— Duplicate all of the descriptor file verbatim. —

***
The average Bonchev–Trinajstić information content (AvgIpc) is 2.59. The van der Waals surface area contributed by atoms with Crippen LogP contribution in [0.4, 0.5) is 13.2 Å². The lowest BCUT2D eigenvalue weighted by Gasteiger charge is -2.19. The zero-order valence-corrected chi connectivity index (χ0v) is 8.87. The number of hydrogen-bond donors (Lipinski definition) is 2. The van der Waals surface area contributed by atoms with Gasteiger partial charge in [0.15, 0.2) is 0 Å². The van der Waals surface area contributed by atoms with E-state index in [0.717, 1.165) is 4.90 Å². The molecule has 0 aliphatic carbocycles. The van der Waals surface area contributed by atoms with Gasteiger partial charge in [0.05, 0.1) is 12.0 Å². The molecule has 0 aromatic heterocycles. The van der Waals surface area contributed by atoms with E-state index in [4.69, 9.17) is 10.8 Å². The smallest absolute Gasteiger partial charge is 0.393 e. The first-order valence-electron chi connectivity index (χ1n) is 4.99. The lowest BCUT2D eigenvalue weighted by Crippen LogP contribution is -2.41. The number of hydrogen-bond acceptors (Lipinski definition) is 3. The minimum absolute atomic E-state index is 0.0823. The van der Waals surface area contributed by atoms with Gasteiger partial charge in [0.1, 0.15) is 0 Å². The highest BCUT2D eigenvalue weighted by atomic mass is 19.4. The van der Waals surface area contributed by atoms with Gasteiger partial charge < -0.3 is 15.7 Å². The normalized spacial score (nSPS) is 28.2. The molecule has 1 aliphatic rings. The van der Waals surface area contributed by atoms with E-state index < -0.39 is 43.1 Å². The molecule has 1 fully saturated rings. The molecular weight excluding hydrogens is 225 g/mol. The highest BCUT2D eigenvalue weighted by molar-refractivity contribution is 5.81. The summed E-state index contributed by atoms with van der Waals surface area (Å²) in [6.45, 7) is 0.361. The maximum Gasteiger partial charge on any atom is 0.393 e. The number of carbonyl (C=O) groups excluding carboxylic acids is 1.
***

The average Bonchev–Trinajstić information content (AvgIpc) is 2.59. The van der Waals surface area contributed by atoms with Crippen LogP contribution in [0.4, 0.5) is 13.2 Å². The lowest BCUT2D eigenvalue weighted by Gasteiger charge is -2.19. The zero-order valence-corrected chi connectivity index (χ0v) is 8.87. The number of hydrogen-bond donors (Lipinski definition) is 2. The van der Waals surface area contributed by atoms with Gasteiger partial charge in [0.15, 0.2) is 0 Å². The van der Waals surface area contributed by atoms with E-state index in [0.717, 1.165) is 4.90 Å². The molecule has 0 aliphatic carbocycles. The van der Waals surface area contributed by atoms with Gasteiger partial charge in [0.05, 0.1) is 12.0 Å². The molecule has 0 aromatic heterocycles. The van der Waals surface area contributed by atoms with E-state index in [4.69, 9.17) is 10.8 Å². The smallest absolute Gasteiger partial charge is 0.393 e. The first-order valence-electron chi connectivity index (χ1n) is 4.99. The lowest BCUT2D eigenvalue weighted by Crippen LogP contribution is -2.41. The number of hydrogen-bond acceptors (Lipinski definition) is 3. The minimum absolute atomic E-state index is 0.0823. The van der Waals surface area contributed by atoms with Gasteiger partial charge in [0.1, 0.15) is 0 Å². The highest BCUT2D eigenvalue weighted by atomic mass is 19.4. The van der Waals surface area contributed by atoms with Gasteiger partial charge < -0.3 is 15.7 Å². The normalized spacial score (nSPS) is 28.2. The molecule has 1 aliphatic rings. The van der Waals surface area contributed by atoms with E-state index < -0.39 is 43.1 Å². The molecule has 1 fully saturated rings. The molecular weight excluding hydrogens is 225 g/mol. The highest BCUT2D eigenvalue weighted by molar-refractivity contribution is 5.81. The summed E-state index contributed by atoms with van der Waals surface area (Å²) in [6.45, 7) is 0.361. The maximum Gasteiger partial charge on any atom is 0.393 e. The number of carbonyl (C=O) groups excluding carboxylic acids is 1.